WordNet Support for ElasticSearch with English Stemming. Part 2: Create Index and Mapping from Code with Nest.

Nest is a high level .Net client for ElasticSearch. Refer to the Part 1 for the instructions to configure ElasticSearch cluster to support WordNet.

To create an ElasticSearch index that would support synonyms via WordNet provider from code with Nest, we construct three tokenizer filters in the same way we have done in json request in Part 1 and then concatenate them minding the order in a new custom analyser. As discussed in Part 1, synonym filter should always come last after stop words removal and tokenization.


public bool CreateIndexWithSynonymSupport(string elasticSearchApiPath, string index)
{
    var elasticSearchClient = new ElasticClient(new ConnectionSettings(new Uri(elasticSearchApiPath), index).ExposeRawResponse());
    var stopFilter = new StopTokenFilter { Stopwords = new List<string> {"a", "an", "the"} };
    var stemmerFilter = new StemmerTokenFilter { Language = Language.English.ToString() };
    var synonimFiler = new SynonymTokenFilter
    {
        Format = "wordnet",
        SynonymsPath = "analysis/wn_s.pl"
    };
    var analyser = new CustomAnalyzer
    {
        Tokenizer = "standard",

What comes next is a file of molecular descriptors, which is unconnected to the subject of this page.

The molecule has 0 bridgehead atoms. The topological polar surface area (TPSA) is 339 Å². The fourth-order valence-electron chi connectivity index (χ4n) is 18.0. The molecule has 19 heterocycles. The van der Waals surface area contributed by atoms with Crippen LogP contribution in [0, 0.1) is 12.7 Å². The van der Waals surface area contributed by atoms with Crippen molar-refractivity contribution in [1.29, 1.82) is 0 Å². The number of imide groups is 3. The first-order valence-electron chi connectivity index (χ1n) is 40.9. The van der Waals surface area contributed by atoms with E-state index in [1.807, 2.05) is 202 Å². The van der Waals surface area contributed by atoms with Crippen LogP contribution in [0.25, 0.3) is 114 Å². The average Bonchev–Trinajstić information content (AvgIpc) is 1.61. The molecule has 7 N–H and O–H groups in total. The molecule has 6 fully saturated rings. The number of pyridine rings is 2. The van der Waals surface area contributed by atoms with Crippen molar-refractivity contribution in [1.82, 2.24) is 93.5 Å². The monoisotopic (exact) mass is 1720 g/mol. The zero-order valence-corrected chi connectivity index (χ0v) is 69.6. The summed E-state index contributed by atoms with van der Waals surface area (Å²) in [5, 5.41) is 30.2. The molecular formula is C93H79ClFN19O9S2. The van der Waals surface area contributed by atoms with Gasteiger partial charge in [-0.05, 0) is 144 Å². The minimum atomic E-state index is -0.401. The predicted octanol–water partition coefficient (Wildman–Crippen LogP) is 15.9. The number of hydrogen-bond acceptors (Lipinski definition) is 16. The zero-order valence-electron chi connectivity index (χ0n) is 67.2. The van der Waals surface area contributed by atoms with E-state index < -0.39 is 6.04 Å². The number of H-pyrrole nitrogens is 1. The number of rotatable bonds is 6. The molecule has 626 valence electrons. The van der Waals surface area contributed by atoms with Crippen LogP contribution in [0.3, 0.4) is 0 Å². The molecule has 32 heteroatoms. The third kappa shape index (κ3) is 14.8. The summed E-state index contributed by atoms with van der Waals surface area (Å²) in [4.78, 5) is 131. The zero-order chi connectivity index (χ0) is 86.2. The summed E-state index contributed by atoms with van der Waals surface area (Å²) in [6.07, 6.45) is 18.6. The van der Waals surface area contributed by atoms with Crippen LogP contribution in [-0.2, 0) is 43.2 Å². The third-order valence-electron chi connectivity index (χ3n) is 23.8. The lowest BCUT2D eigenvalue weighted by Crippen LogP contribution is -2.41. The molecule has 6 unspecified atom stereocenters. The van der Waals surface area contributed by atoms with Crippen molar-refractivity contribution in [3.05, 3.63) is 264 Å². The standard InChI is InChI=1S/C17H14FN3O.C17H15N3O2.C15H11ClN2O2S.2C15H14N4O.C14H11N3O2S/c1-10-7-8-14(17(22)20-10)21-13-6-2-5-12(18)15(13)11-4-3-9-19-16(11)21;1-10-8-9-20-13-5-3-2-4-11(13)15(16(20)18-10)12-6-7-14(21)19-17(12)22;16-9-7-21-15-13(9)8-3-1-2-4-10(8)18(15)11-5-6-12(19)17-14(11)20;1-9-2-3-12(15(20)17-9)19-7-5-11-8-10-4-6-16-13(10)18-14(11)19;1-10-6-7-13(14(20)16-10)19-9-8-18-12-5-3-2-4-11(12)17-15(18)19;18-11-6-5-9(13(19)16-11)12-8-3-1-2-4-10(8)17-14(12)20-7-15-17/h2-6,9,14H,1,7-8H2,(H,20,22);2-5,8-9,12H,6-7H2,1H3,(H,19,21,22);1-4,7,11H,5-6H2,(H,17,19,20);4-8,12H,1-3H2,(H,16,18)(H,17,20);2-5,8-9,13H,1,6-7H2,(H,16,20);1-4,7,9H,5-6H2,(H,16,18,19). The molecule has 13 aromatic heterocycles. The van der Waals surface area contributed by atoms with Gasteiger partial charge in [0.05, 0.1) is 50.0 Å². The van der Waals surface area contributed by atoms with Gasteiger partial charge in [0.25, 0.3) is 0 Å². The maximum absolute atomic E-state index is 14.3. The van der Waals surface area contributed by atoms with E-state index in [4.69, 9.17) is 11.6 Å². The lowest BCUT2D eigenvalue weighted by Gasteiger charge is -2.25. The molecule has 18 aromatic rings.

Filter = new List<string> { "lowercase", "english_stop", "english_stemmer", "synonym" }
    };
    return elasticSearchClient.CreateIndex(index,
        c => c.Analysis(a => a.TokenFilters(tf => tf.Add("english_stop", stopFilter)
                                                    .Add("english_stemmer", stemmerFilter)
                                                    .Add("synonym", synonimFiler))
        .Analyzers(an => an.Add("synonym", analyser)))).Acknowledged;
}

Next, we want to set analyser to “synonym” for all analyzed fields of the objects that are to be types in the index. I am using attribute mapping, so in my case attributes are:


[ElasticProperty(Analyzer = "synonym")]
[DataMember]
public string Name { get; set; }

The prolog flat file wn_s.pl that we are using for synonym detection has the following structure:


s(102727825,1,'apparatus',n,1,22).
s(102727825,2,'setup',n,1,2).
s(102728440,1,'apparel',n,1,0).
s(102728440,2,'wearing apparel',n,1,0).
s(102728440,3,'dress',n,3,0).
s(102728440,4,'clothes',n,1,44).

The file is comprised of the frequently used word senses. The 9-digit number in the beginning of each line is the unique ID of a word sense; next number is the id or the word that can be used to express the sense; next we can see string representation of the word and other parameters.
If we need to break association of a synonym (i.e. we do not want to find “clothes” when searching for “dresses”), we can remove word sense (all lines with ID 102728440) and re-upload edited file to ElasticSearch nodes (see Part 1).

Access VM in Azure Resource Group via SSH client

  • In Azure portal go to your resource group
  • Click +Add at the top of the screen
  • Type ‘load balancer’ in the search group that appears and choose Load Balancer by Misrosoft, click Create
  • Choose the name for the load balancer, Cteate New for Public IP Address